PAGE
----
What Buzzfeed Needs To Know About Opening An Office In Mumbai

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Buzzfeed is opening an office in Mumbai later this year, and will publish an India-specific website to add to its collection of existing sites, which already includes those in the UK, Australia, Brazil, Spain, and France. Will the publisher run into any uniquely-Indian obstacles to their success?

Many local Indian languages are barely used in online publications, with publishers preferring to showcase their work in English, yet the next phase of growth in internet users is expected to come from those literate in local languages only.

The Internet Mobile Association of India released a report in 2012 that showed only ten percent of the Indian population used the internet regularly, and of those ten percent one third preferred to access content in their local language.

Hindi content is currently in the greatest demand, unsurprising considering the language is the most widely spoken, and the opportunity for online businesses to tap into the local content market is huge.

One of the main barriers to generating content in local languages is the lack of local expertise, which leads many international publications to partner with media companies in India in order to get a foot in the door. India Ink (launched by The New York Times and published in English) and ZDNet are two companies that have taken this route.

It seems that Buzzfeed may avoid this path, setting up a new office in Mumbai rather than joining forces with a local publisher as many western publishing companies have done in the past. 

Hinglish

English and Hindi are the two official languages of India, but their love child, Hinglish, is perhaps used more widely than either language alone, both offline and online. Spoken by over 350 million people in the urban areas of India, Hinglish spreads towards every corner of India at a fast pace.

Speakers of Hinglish use the language to convey meaning that might otherwise take longer to type or say, or be more difficult to explain in one language alone. Basically, it has evolved to aid communication between Indian people, in the incredibly diverse language landscape that separates them.

Hinglish can be used with Hindi as the main language with some words or phrases replaced for their English counterparts, or vice versa, with English making up most of the sentence.

Another style of language given the label Hinglish is the combination of two English words to make a single word or phrase that has a similar meaning, but is considered incorrect from an English grammatical point of view.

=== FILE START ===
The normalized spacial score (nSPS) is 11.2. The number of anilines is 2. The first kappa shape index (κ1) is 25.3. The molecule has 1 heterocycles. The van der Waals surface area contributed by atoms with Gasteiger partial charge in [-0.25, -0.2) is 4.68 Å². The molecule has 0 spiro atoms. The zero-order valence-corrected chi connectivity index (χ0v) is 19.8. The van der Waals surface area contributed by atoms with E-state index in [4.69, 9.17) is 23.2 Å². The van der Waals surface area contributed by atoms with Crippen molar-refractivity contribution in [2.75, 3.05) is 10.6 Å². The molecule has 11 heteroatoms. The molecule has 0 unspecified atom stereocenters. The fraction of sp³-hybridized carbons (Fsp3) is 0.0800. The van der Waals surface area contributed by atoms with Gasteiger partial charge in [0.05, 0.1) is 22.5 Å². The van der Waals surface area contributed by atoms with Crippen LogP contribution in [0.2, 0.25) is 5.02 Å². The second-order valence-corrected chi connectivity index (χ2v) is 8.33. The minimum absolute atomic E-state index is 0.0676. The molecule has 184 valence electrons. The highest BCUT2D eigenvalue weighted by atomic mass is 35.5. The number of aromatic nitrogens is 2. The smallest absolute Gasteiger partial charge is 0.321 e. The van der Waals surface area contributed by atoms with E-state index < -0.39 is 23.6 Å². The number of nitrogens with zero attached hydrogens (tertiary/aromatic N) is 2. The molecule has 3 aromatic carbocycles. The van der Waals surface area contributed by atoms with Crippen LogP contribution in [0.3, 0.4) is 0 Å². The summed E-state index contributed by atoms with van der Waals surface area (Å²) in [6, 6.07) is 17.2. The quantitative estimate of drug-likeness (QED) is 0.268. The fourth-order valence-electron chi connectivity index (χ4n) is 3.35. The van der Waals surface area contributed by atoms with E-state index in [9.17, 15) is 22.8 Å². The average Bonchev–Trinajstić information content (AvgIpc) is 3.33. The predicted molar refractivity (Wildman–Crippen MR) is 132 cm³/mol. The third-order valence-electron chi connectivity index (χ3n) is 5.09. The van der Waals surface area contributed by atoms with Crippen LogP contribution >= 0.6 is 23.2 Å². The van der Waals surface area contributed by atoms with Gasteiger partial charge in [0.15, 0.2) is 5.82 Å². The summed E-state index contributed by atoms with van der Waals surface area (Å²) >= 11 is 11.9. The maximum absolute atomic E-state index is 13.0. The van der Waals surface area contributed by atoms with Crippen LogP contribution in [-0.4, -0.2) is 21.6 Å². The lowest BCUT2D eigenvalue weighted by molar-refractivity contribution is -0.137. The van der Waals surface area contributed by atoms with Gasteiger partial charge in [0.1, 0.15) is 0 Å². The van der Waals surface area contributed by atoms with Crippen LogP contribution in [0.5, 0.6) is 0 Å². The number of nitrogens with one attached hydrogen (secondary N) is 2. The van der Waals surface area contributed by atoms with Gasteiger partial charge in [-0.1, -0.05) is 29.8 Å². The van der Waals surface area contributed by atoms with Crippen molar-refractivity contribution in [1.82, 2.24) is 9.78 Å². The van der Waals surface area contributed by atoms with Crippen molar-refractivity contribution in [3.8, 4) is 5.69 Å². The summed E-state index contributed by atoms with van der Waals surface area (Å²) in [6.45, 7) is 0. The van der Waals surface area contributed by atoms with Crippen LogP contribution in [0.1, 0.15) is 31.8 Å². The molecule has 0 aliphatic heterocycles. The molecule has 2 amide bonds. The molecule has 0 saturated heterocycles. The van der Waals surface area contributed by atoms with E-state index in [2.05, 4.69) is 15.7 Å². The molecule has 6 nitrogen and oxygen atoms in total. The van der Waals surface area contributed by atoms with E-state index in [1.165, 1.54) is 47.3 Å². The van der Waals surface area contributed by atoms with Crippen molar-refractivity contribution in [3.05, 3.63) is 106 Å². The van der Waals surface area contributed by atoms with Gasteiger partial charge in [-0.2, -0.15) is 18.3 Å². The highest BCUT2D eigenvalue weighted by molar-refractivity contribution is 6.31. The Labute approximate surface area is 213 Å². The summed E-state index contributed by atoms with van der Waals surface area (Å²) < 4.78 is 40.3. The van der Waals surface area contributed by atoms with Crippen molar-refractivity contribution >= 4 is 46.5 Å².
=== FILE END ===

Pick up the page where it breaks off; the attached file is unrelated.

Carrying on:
Is It All Good?

Rahul Dev says, as part of a conversation in the 2011 book Chutneyfying English: The Phenomenon of Hinglish, “I was once talking to students at an Indian Institute of Technology, the youth regarded as the cream of India. Most of them were ill-at-ease and couldn’t manage either of the two languages well. In fact, they could not frame a single question in one language alone.”

He views the students’ inability to phrase a question in one language alone as a weakness, but is it really? Hinglish could well be emerging as a distinct language that can no longer be separated into its constituent parts.

One Language To Rule Them All

Hinglish includes terms such as “mango people” (coming from the Hindi “Āma” which can mean either mango or common), “eve teasing” (sexual harassment), “badmash” (naughty), and “glassy” (in need of a drink).

English verbs are used out of place or serve the creation of new phrases, such as in the sentences, “Are you knowing how to speak Hindi?” and “He was charge-sheeted” (when a criminal’s name is added to a charge sheet).

Apart from these manipulations, many other English words and phrases are used in Hindi-dominated sentences for their added simplicity or lack of a better word in Hindi.

Common Hinglish Phrases

Do the needful – To do what is necessary. For example, “Do the needful and we’ll meet up after.”

Ji – A respectful addition to names, meaning sir. For example, “How are you, Gandhiji?”

Chello – Meaning let’s go. For example, “Come on, chello.”

Where do you put up? – Where are you staying?

Co-brother – brother-in-law (a sister’s husband rather than a spouse’s brother)

Timepass – an activity to pass the time. For example, “I’ve taken up reading as a timepass.”

Pre-prone – The opposite to postpone, to bring something forward. For example, “I decided to pre-prone that article and publish it today.”

Especially amongst the youth in India’s more urban areas, Hinglish is now essential to their communication–a reality and demographic that sets up the language to spread throughout India and the internet at a rapid pace.

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